Microbiological testing is essential to ensure each batch of your finished drug products conform to appropriate microbiological specifications. Testing prior to release and throughout the drug product’s life cycle is imperative to accomplish this standard.

In your response, you claimed there was no danger of objectionable microorganisms in the finished drug product as the percentages of alcohol in the products do not support microbial growth or survival. You also indicated that the finished drug products currently on the market are safe.

Your response is inadequate. You did not provide an appropriate scientific basis to support that your finished drug products are free from microbial growth or survival. It is well established that certain microorganisms are known to survive and thrive in alcohol. Additionally, you did not provide any retrospective testing to support the safety of your drug products currently on the market.

In response to this letter, provide:

  • A list of microbiological specifications (i.e., total counts, objectionable microorganisms), including test methods, used to analyze each lot of your drug products before a lot disposition decision.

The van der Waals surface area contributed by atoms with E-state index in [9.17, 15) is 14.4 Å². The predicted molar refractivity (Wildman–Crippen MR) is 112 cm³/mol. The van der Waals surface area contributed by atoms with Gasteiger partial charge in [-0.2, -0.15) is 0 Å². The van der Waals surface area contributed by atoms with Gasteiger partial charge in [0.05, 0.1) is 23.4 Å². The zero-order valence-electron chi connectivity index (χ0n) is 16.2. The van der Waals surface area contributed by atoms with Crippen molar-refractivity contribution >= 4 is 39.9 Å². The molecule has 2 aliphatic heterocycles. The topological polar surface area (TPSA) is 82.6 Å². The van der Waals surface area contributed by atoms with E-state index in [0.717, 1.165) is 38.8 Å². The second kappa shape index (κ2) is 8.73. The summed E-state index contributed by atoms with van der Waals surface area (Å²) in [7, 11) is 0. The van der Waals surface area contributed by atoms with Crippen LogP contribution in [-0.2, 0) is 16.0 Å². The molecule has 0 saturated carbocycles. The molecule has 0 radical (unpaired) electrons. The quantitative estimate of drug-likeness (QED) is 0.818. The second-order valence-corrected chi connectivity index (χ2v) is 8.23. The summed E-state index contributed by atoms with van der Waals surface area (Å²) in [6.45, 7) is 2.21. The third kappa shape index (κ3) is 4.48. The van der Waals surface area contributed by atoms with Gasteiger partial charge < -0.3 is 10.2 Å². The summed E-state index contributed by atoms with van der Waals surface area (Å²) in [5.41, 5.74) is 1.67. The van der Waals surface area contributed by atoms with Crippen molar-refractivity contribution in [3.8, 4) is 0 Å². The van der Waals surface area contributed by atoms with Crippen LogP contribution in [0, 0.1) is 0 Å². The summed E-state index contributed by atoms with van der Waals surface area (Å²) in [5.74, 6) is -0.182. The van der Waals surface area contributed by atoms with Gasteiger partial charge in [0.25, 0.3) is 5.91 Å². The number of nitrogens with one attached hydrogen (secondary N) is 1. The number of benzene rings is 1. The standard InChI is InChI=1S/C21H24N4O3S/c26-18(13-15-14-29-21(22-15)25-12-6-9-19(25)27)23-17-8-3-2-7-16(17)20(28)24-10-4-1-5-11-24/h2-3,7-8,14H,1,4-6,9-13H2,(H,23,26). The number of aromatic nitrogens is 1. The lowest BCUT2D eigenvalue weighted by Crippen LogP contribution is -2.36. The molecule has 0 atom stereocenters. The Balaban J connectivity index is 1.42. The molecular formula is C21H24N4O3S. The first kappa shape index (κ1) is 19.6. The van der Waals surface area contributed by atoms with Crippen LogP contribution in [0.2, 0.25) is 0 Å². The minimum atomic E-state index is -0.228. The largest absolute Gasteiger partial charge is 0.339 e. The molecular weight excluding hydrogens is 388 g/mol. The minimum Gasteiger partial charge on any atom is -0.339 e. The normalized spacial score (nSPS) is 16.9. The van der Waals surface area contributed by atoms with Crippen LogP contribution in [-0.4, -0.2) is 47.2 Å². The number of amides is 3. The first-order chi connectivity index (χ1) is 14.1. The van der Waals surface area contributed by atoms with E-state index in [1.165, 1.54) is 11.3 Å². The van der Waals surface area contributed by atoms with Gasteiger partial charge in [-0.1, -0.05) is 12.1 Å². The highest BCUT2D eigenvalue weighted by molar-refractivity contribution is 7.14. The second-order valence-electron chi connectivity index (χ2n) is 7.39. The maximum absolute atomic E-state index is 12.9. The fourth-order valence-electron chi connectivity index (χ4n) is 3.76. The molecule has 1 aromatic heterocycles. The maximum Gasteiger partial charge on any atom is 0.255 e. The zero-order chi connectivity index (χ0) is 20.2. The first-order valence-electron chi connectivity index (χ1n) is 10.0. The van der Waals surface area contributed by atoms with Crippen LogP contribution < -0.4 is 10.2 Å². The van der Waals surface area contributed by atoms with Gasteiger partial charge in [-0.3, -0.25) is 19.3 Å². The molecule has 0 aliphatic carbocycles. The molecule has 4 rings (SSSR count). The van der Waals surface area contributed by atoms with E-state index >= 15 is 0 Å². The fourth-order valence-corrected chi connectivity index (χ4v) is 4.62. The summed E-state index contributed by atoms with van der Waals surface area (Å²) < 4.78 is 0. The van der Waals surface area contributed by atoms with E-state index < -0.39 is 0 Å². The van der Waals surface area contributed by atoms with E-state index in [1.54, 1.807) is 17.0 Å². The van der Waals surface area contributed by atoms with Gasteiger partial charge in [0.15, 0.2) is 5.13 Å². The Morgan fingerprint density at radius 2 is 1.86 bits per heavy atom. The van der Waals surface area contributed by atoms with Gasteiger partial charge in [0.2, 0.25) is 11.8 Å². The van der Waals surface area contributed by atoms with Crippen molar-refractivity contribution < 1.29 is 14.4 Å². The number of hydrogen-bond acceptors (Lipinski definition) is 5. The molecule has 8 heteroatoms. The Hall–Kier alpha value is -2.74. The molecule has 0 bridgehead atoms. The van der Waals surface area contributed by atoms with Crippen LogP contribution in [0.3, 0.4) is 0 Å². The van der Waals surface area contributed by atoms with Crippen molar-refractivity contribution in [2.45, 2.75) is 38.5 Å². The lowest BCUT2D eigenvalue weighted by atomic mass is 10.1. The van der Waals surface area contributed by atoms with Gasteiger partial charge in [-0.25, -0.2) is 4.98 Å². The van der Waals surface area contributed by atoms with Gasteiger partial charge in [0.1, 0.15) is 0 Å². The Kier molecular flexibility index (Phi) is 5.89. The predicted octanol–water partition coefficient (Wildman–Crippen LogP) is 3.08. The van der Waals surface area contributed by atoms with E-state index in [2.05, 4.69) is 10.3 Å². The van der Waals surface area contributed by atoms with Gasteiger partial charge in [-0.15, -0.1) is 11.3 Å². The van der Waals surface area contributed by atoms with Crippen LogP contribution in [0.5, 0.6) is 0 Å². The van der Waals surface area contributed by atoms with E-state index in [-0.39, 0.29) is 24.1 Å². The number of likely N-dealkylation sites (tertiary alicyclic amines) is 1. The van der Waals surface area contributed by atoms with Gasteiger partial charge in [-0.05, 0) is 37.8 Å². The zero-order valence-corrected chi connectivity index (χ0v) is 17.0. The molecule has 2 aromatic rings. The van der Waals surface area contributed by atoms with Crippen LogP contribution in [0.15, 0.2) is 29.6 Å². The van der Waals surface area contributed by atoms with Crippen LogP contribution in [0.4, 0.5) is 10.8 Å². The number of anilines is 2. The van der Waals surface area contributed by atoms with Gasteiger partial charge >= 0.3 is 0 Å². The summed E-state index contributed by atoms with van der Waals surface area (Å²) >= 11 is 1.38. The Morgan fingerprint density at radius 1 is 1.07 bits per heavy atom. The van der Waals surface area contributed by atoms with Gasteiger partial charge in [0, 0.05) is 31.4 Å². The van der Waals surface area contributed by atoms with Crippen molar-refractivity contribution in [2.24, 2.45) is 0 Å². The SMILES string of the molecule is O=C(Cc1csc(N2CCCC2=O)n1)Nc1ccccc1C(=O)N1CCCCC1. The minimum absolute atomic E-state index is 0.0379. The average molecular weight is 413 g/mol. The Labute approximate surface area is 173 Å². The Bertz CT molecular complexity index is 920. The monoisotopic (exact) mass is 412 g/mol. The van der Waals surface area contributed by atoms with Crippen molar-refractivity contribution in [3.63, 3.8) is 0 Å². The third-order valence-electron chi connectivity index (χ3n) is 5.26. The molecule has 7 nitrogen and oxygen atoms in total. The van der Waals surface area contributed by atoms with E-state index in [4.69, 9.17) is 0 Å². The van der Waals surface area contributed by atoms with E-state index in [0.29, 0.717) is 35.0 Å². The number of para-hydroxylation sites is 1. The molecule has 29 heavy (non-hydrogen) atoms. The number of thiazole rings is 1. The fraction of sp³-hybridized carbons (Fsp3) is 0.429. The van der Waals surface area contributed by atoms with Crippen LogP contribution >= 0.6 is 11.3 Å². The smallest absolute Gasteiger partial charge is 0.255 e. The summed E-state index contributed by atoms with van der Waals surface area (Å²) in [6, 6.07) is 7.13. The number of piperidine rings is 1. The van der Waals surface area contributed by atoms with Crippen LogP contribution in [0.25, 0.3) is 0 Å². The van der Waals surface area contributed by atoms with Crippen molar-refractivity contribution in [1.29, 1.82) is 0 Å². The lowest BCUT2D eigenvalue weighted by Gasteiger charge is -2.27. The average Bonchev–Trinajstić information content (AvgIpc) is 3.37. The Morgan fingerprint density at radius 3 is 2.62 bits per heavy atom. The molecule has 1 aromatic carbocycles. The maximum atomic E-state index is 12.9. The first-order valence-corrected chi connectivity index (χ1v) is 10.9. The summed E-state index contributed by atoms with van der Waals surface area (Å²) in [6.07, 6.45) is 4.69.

o An action plan and timelines for conducting full microbiological testing of retain samples to determine the quality of all batches of drug product distributed to the United States that are within expiry as of the date of this letter.
    o A summary of all results obtained from testing retain samples from each batch. If such testing reveals substandard quality drug products, take rapid corrective actions, such as notifying customers and product recalls.

  • An independent assessment of the microbiological test methods you plan to use to ensure that they are adequately validated and/or verified to be suitable for their intended purposes.
  • Appropriate scientific studies to evaluate antimicrobial effectiveness testing (AET) for your aqueous multi-dose drug products. AET by USP <51> testing should be performed at a range of preservative concentrations and should be inclusive of concentrations at or below that listed in the formulation for each drug product. In addition to initial USP <51> studies on your formulations, one of the primary batches of the drug product should be tested for antimicrobial preservative effectiveness (in addition to preservative content) at the end of the proposed shelf life. The drug product specification should include a test for preservative content, and this attribute should be tested in all stability studies.